There’s a neat little Chrome extension for Gmail that technology blogger Amit Agarwal recently released called Gmail Sender Icons. It adds a slight visual tweak to Gmail that makes it easier to see which company or website has sent you a message. The extension places a small tile before an email’s subject line with the favicon and name of the originating website.
Agarwal’s basic idea for the extension is to help differentiate between seeing an email from Bob Johnson from Microsoft and Bob Johnson from Acme Widgets. But there are other uses for it as well. If a scam email claiming to be from Twitter happens to get through Google’s filters, you should be able to see that it was actually from Scamwebsite.net and not Twitter.com.
The extension also makes it easy to quickly scan the social and promotions tabs in Gmail to find messages you want to read. It’s pretty easy to scan the name of the sender already, but the visual cues of the favicons make it even speedier.
Download and install Gmail Sender Icons from the Chrome Web Store (link above). Once it’s installed, the extension places its own icon to the right of the address bar. The icon is two squares stacked on top of each other with a corner facing out. Right-click it, and from the context menu that appears select Hide in Chrome menu. This gets the extension icon out of the way—since it doesn’t have any extra features or require tweaking—while still maintaining the functionality. If you ever want to remove the extension you’ll find it by entering chrome://extensions into the address bar and hitting Enter.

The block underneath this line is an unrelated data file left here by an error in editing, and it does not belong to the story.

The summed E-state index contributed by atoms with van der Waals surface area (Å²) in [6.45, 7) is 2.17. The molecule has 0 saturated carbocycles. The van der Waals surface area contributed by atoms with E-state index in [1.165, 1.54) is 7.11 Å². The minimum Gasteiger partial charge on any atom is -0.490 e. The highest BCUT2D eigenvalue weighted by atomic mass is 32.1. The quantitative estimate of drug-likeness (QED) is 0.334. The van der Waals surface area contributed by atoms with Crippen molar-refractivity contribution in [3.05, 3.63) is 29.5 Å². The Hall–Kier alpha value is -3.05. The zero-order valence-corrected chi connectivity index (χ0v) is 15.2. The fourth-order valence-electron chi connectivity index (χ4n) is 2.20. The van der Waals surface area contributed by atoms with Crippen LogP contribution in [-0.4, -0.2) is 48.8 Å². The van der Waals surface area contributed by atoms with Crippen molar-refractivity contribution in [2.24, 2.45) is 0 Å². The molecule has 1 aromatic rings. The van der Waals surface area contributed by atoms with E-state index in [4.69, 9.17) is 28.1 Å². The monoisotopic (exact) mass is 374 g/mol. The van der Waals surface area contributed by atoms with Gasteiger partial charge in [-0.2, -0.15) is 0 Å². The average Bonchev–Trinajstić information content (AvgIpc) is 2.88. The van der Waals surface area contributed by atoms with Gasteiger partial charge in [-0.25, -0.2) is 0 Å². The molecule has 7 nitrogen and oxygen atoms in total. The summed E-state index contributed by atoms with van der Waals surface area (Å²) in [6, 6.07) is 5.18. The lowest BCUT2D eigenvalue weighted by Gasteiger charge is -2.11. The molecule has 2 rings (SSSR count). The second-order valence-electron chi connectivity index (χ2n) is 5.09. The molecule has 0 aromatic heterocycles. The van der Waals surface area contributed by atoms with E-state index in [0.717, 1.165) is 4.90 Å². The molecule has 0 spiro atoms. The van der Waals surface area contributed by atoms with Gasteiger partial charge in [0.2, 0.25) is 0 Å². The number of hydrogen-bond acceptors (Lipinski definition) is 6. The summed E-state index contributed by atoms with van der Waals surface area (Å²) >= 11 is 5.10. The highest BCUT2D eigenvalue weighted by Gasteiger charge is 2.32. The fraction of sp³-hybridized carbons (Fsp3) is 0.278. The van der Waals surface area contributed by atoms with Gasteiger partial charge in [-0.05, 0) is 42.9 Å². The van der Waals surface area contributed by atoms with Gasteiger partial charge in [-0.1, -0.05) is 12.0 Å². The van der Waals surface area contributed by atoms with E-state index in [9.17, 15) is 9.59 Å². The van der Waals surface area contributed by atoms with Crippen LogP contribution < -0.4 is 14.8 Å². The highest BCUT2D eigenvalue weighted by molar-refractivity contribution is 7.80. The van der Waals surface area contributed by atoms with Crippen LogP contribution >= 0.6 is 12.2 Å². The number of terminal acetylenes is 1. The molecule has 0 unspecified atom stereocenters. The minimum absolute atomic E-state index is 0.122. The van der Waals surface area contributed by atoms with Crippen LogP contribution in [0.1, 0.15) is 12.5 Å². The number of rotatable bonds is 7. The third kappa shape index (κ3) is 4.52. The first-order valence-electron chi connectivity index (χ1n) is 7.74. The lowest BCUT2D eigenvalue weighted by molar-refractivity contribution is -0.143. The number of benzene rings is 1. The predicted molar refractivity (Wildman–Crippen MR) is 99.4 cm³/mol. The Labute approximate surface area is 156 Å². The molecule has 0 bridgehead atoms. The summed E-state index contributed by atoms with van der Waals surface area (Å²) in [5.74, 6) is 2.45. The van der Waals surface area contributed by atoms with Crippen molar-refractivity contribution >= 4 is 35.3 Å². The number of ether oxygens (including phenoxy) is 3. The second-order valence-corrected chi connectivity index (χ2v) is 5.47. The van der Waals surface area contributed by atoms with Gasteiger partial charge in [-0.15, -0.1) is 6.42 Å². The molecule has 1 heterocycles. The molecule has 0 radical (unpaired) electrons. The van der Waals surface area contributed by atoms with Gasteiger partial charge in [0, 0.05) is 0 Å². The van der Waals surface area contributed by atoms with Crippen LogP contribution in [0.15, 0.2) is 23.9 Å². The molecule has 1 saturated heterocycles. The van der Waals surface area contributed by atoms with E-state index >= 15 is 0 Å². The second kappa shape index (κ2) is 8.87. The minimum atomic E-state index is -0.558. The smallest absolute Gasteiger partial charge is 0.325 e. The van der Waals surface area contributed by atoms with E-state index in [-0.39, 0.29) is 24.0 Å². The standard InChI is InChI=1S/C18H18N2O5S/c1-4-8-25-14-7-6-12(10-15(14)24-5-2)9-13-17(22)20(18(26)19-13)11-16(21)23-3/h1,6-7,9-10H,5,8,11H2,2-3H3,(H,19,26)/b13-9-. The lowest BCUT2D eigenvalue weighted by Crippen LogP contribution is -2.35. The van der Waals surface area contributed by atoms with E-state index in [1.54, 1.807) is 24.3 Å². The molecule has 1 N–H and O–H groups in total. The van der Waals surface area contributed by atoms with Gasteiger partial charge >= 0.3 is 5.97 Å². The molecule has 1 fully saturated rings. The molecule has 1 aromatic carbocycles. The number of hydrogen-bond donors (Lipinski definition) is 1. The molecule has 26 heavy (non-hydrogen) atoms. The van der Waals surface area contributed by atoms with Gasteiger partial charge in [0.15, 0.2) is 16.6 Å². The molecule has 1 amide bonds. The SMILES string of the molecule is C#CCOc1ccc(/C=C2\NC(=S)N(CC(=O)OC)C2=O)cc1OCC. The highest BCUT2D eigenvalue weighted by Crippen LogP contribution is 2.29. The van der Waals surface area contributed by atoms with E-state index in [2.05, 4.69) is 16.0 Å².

To use the extension, all you have to do is open Gmail as you normally would, and the tiles will appear as pictured above. That’s it. Gmail Sender Icons is pretty good at sourcing the favicon for each site including more obscure ones; oddly, however, it didn’t show Google’s favicon on an email I received from Google Analytics.
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Ian is an independent writer based in Israel who has never met a tech subject he didn't like. He primarily covers Windows, PC and gaming hardware, video and music streaming services, social networks, and browsers. When he's not covering the news he's working on how-to tips for PC users, or tuning his eGPU setup.